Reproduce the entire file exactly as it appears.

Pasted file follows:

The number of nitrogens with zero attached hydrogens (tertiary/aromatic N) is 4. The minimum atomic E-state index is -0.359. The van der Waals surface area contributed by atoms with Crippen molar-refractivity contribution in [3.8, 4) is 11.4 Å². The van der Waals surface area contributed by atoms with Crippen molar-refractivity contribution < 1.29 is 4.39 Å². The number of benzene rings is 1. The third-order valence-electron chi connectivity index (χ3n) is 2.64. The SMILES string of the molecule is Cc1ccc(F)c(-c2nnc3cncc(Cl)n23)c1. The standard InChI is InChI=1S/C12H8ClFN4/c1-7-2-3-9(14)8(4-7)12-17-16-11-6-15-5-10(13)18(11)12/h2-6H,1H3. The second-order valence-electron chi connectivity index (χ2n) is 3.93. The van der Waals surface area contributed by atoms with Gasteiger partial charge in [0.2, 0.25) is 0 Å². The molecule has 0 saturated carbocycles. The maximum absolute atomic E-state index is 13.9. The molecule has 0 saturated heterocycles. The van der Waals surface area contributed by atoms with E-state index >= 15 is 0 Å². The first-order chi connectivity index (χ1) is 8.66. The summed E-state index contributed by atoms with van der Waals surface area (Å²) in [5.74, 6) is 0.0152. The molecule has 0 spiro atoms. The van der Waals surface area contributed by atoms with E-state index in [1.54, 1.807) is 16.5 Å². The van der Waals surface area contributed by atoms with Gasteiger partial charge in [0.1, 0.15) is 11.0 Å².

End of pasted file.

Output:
The number of nitrogens with zero attached hydrogens (tertiary/aromatic N) is 4. The minimum atomic E-state index is -0.359. The van der Waals surface area contributed by atoms with Crippen molar-refractivity contribution in [3.8, 4) is 11.4 Å². The van der Waals surface area contributed by atoms with Crippen molar-refractivity contribution < 1.29 is 4.39 Å². The number of benzene rings is 1. The third-order valence-electron chi connectivity index (χ3n) is 2.64. The SMILES string of the molecule is Cc1ccc(F)c(-c2nnc3cncc(Cl)n23)c1. The standard InChI is InChI=1S/C12H8ClFN4/c1-7-2-3-9(14)8(4-7)12-17-16-11-6-15-5-10(13)18(11)12/h2-6H,1H3. The second-order valence-electron chi connectivity index (χ2n) is 3.93. The van der Waals surface area contributed by atoms with Gasteiger partial charge in [0.2, 0.25) is 0 Å². The molecule has 0 saturated carbocycles. The maximum absolute atomic E-state index is 13.9. The molecule has 0 saturated heterocycles. The van der Waals surface area contributed by atoms with E-state index >= 15 is 0 Å². The first-order chi connectivity index (χ1) is 8.66. The summed E-state index contributed by atoms with van der Waals surface area (Å²) in [5.74, 6) is 0.0152. The molecule has 0 spiro atoms. The van der Waals surface area contributed by atoms with E-state index in [1.54, 1.807) is 16.5 Å². The van der Waals surface area contributed by atoms with Gasteiger partial charge in [0.1, 0.15) is 11.0 Å².